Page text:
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Violence against women and their children affects everybody. It impacts on the health, wellbeing and safety of a significant proportion of Australians throughout all states and territories and places an enormous burden on the nation’s economy across family and community services, health and hospitals, income-support and criminal justice systems.

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SH.22.02

Sexual harassment of LGBTQ young people in the workplace and workplace training

Project length
24 months

This mixed-methods research project investigates sexual harassment experienced by lesbian, gay, bisexual, transgender and queer/questioning (LGBTQ) young people (aged 14 to 30) in the workplace and at workplace training sites, within an intersectionality framework.


Population surveys have demonstrated higher prevalence of sexual harassment and sexual violence for LGBTQ people compared to cisgender, heterosexual populations. Trans people and lesbian and bisexual cisgender women experience the highest rates of sexual harassment within LGBTQ populations.

However, little is known about LGBTQ young people’s experiences of sexual harassment and violence, and the influence of intersecting disadvantages on experiences and responses to sexual harassment in the workplace and workplace training.

Research aim/s

  • Extend current understandings of sexual harassment of LGBTQ young people in the workplace and at workplace training sites.
  • Explore how sexual harassment is experienced by LGBTQ young people facing intersecting disadvantages.
  • Explore LGBTQ young people’s knowledge of their workplace and workplace training rights.
  • Co-develop relevant resources for employers and LGBTQ young people.

 

 

Methods

This project incorporates qualitative methodologies across three key stages:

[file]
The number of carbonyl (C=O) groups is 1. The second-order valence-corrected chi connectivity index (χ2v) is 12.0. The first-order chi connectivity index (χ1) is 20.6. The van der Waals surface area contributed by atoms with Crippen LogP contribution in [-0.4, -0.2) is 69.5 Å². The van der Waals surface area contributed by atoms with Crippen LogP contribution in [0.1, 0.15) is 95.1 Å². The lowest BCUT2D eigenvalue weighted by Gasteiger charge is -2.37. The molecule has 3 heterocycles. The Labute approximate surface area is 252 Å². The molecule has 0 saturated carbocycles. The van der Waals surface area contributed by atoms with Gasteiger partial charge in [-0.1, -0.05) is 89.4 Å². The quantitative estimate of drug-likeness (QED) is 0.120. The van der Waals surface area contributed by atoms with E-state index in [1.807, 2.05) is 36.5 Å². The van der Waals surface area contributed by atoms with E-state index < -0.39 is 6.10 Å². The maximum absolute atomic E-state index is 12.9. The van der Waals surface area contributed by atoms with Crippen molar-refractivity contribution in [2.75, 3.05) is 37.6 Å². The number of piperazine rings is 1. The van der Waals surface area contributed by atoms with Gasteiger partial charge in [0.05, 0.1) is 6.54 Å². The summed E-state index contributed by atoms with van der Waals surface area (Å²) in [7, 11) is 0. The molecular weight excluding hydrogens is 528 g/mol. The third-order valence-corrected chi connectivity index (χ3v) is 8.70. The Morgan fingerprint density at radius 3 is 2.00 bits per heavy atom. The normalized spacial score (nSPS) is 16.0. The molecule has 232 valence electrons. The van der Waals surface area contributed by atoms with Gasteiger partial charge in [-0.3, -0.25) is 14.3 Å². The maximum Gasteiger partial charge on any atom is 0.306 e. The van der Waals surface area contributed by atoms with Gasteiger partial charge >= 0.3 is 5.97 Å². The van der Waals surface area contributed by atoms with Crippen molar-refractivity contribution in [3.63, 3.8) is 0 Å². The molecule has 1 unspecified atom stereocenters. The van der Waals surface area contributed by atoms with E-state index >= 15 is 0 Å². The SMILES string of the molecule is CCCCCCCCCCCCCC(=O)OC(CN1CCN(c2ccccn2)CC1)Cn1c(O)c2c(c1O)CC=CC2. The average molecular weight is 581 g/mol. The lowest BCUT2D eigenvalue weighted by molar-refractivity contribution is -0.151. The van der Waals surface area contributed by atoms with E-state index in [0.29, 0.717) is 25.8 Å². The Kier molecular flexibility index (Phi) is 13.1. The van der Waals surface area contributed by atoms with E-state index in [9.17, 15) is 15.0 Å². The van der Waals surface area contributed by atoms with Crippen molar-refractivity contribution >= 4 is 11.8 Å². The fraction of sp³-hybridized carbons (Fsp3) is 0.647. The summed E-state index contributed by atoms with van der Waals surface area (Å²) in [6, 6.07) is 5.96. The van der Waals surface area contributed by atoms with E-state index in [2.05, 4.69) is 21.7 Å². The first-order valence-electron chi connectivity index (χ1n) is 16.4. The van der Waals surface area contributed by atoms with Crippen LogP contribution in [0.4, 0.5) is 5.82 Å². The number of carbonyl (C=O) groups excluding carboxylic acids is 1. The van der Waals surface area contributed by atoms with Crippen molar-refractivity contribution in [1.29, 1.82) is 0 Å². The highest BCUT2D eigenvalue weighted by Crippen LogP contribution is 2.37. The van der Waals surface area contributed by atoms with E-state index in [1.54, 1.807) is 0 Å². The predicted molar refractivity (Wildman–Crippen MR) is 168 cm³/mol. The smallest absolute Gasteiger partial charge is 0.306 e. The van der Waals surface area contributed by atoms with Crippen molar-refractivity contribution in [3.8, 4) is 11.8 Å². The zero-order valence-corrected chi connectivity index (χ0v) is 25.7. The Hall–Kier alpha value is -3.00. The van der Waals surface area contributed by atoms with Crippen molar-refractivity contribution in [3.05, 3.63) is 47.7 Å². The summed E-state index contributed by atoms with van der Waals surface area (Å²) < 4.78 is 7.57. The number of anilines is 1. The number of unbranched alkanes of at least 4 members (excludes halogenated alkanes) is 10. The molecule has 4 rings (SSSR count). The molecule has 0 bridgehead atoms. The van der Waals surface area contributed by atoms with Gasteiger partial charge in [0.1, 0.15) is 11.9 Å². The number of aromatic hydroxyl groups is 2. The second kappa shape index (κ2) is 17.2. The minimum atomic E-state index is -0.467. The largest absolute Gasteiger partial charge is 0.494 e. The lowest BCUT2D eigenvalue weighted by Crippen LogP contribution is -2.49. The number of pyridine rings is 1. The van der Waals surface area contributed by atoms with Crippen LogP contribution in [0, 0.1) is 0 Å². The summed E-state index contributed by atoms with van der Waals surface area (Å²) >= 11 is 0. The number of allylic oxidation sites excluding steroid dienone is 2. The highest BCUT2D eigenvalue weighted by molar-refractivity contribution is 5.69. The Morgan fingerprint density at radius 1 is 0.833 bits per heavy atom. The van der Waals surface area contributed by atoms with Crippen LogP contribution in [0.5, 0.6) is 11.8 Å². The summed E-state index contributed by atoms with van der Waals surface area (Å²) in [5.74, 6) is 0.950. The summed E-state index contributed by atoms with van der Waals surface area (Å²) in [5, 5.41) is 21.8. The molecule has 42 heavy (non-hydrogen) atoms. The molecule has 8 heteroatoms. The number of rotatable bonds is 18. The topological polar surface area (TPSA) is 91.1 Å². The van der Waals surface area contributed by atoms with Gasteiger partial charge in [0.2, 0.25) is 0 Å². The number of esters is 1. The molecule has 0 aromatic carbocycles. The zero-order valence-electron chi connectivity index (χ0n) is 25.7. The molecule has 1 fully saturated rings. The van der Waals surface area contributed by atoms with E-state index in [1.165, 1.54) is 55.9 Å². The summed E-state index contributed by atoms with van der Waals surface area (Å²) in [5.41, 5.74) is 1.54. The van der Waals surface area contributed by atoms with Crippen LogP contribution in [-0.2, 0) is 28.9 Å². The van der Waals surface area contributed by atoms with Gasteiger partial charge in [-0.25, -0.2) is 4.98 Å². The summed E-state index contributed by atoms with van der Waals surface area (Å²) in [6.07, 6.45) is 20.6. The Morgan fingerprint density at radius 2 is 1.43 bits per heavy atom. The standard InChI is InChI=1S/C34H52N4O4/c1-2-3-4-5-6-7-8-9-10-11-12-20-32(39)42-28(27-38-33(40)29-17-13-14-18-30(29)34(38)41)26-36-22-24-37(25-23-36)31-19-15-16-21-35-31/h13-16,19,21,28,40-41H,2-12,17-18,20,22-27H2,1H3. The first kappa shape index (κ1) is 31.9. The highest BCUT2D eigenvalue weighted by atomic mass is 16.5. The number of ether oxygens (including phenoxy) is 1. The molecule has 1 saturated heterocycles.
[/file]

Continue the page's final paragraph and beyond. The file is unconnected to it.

Stage one:
An online national survey of LGBTQ young people aged 14 to 30. The survey will address participant demographics, understandings of sexual harassment, nature of behaviour experienced, bystander experiences, responses, impact on employment status, career aspirations, workplace belonging, health/wellbeing, financial security, and knowledge/understanding of workplace rights.

Stage two:
Individual interviews with LGBTQ young people.

Stage three:
Photo-elicitation, which provides young people the opportunity to tell their stories/lived experiences of sexual harassment through creative means, for example photos and other images. Interviews are conducted with young people who choose to participate in this method to discuss their photos/images.

 

Significance

This research will provide new evidence on sexual harassment in the workplace and at workplace training sites from the perspectives and experiences of LGBTQ young people. The intersectional framework underpinning the research design will capture the complexity of sexual harassment experiences and responses. The framework will address the influence of intersecting social inequalities related to LGBTQ young people’s multiple identities. Findings will inform workplace policy, practice and targeted resources to mitigate sexual harassment of LGBTQ young people. Resources will be co-designed with young people and advisory committee members from relevant community organisations and industry, ensuring relevancy to maximise uptake of resources and implementation of findings.


Researchers

Project lead

Professor Kerry Robinson, Professor of Sociology, School of Social Sciences; and Director, Diversity & Human Rights Research Centre, Sexualities and Genders Research (SaGR), Translational Research Institute, Western Sydney University

Research team

Professor Jane Ussher, Professor of Women’s Health Psychology, Translational Research Institute and School of Medicine, Western Sydney University

Cristyn Davies , Research Fellow, Speciality of Child and Adolescent Health, Faculty of Medicine and Health, University of Sydney; and Adjuct, School of Social Sciences, Sexualities & Genders Research (SaGR), Western Sydney University

Associate Professor Jacqueline Ullman, Associate Professor, School of Education, Western Sydney University

Dr Alex Hawkey, NMHRC Senior Research Fellow, Translational Research Institute and School of Medicine, Western Sydney University

Associate Professor Brahm Marjadi, Translational Research Institute and School of Medicine, Western Sydney University

Dr Paul Byron, Postdoctoral Research Fellow, Digital & Social Media, University of Technology Sydney

Research partners

The project will include research partners from Twenty10 and LGBTQ+ Health Australia, as well as an advisory committee comprising representatives from ACON and Queer Muslims alongside representatives from service providers and managers in relevant sectors across Australia.

Budget

$228,263 (excluding GST)

This project is funded by the Australian Government Department of Social Services.

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